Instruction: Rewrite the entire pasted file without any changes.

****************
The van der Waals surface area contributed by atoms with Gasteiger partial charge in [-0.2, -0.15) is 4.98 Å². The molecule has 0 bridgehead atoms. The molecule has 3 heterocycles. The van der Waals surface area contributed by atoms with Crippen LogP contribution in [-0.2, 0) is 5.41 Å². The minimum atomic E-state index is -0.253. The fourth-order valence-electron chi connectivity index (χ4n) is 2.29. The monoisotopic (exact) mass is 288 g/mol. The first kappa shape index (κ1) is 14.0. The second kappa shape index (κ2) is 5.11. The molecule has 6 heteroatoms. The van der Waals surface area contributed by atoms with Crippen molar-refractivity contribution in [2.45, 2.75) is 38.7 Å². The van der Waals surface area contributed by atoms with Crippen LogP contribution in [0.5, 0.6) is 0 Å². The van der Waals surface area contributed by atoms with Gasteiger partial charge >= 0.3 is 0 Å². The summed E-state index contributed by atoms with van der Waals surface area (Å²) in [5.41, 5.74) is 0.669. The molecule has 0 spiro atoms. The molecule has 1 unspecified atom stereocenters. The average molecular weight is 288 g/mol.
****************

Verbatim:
The van der Waals surface area contributed by atoms with Gasteiger partial charge in [-0.2, -0.15) is 4.98 Å². The molecule has 0 bridgehead atoms. The molecule has 3 heterocycles. The van der Waals surface area contributed by atoms with Crippen LogP contribution in [-0.2, 0) is 5.41 Å². The minimum atomic E-state index is -0.253. The fourth-order valence-electron chi connectivity index (χ4n) is 2.29. The monoisotopic (exact) mass is 288 g/mol. The first kappa shape index (κ1) is 14.0. The second kappa shape index (κ2) is 5.11. The molecule has 6 heteroatoms. The van der Waals surface area contributed by atoms with Crippen molar-refractivity contribution in [2.45, 2.75) is 38.7 Å². The van der Waals surface area contributed by atoms with Crippen LogP contribution in [0.5, 0.6) is 0 Å². The van der Waals surface area contributed by atoms with Gasteiger partial charge >= 0.3 is 0 Å². The summed E-state index contributed by atoms with van der Waals surface area (Å²) in [5.41, 5.74) is 0.669. The molecule has 0 spiro atoms. The molecule has 1 unspecified atom stereocenters. The average molecular weight is 288 g/mol.